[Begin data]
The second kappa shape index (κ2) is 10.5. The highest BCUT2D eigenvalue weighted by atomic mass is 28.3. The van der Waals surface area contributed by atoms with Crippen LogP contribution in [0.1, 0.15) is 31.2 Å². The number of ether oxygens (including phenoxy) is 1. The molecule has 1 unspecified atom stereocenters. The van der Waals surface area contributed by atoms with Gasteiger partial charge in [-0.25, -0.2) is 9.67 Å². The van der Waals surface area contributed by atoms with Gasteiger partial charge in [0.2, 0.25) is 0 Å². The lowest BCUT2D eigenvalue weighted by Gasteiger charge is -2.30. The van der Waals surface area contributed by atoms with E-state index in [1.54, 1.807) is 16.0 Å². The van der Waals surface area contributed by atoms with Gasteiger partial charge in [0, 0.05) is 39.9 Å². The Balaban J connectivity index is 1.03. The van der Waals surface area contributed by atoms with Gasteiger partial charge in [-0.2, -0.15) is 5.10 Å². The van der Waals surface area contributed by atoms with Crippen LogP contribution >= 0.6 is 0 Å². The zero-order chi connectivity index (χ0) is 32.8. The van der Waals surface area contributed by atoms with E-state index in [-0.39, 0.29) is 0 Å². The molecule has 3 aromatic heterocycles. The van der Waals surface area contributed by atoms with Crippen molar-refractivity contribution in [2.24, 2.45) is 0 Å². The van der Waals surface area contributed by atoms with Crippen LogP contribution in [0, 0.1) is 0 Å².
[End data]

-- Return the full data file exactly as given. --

The second kappa shape index (κ2) is 10.5. The highest BCUT2D eigenvalue weighted by atomic mass is 28.3. The van der Waals surface area contributed by atoms with Crippen LogP contribution in [0.1, 0.15) is 31.2 Å². The number of ether oxygens (including phenoxy) is 1. The molecule has 1 unspecified atom stereocenters. The van der Waals surface area contributed by atoms with Gasteiger partial charge in [-0.25, -0.2) is 9.67 Å². The van der Waals surface area contributed by atoms with Gasteiger partial charge in [0.2, 0.25) is 0 Å². The lowest BCUT2D eigenvalue weighted by Gasteiger charge is -2.30. The van der Waals surface area contributed by atoms with E-state index in [1.54, 1.807) is 16.0 Å². The van der Waals surface area contributed by atoms with Gasteiger partial charge in [0, 0.05) is 39.9 Å². The Balaban J connectivity index is 1.03. The van der Waals surface area contributed by atoms with Gasteiger partial charge in [-0.2, -0.15) is 5.10 Å². The van der Waals surface area contributed by atoms with Crippen LogP contribution >= 0.6 is 0 Å². The zero-order chi connectivity index (χ0) is 32.8. The van der Waals surface area contributed by atoms with E-state index in [-0.39, 0.29) is 0 Å². The molecule has 3 aromatic heterocycles. The van der Waals surface area contributed by atoms with Crippen molar-refractivity contribution in [2.24, 2.45) is 0 Å². The van der Waals surface area contributed by atoms with Crippen LogP contribution in [0, 0.1) is 0 Å².